In fact, Maia has eight decision victories (and five decision losses) to his name whilst fighting in the UFC, helping him to build up an average fight time of 12 minutes and 1 second.
These decision victories are in stark contrast to how Maia began his UFC career when he won his first five fights by submission. In the following 17 fights, he has finished opponents only twice and being finished a solitary time himself.
Brown, conversely, is a man who loves finishing fights in recent years having stopped seven of his last 10 opponents inside the distance. The other three fights were defeats including recent decision defeats to current champion Robbie Lawler and the former champion, Johny Hendricks.
Brown’s toughness and durability saw him last the course in both of these defeats and he is a throw back fighter in his come forward, never-say-die attitude. I expect him to try and take on Maia in this fight but will most likely leave himself exposed to the takedown.
Maia has an average of 2.95 takedowns per 15 minutes and this will test Brown’s 60% takedown defence. Brown himself is no slouch when it comes to wrestling and has an average of 1.83 takedowns per 15 minutes, however, given the Brazilian will be most comfortable on the ground, I expect ‘The Immortal’ one to try and keep this fight standing where he will have the advantage.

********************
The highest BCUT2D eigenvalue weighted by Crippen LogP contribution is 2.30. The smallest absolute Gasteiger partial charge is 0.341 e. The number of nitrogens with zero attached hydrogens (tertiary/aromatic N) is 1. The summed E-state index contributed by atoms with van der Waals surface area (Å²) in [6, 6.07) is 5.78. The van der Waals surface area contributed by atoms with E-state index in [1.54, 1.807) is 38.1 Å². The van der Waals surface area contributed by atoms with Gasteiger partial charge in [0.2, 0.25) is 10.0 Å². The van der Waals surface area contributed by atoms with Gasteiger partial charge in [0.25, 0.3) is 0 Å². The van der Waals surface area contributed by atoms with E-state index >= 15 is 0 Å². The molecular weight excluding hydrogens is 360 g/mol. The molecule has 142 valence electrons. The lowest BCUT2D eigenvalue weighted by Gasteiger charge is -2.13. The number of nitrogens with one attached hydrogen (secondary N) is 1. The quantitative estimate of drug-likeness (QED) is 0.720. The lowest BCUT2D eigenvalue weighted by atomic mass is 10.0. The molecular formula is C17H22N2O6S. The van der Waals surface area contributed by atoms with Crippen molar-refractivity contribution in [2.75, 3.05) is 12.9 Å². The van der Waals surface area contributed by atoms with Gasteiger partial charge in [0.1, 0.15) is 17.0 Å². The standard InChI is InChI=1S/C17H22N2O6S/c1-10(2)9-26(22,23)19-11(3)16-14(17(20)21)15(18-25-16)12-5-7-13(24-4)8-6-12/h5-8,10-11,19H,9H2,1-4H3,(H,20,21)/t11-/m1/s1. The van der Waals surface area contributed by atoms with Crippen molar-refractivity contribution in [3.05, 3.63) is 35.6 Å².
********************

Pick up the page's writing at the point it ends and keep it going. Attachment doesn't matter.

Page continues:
Brown lands 3.84 significant strikes per minute with an accuracy of 54% which will look to test the 62% striking defence of Maia which has seen him absorb only 1.67 significant strikes per minute.
If Brown is able to keep this fight on the feet, he will have a very good chance of winning, although, I do not see him being able to finish the resolute Maia.
With Maia’s grappling prowess and Brown’s durability, I can only see this fight going the distance which can be backed at a very appealing 5/4 with Ladbrokes. If you fancy a riskier punt, Maia can be backed at 21/10 to win by decision with Paddy Power.
Ronaldo ‘Jacare’ Souza v Vitor ‘The Phenom’ Belfort | Sunday 04:45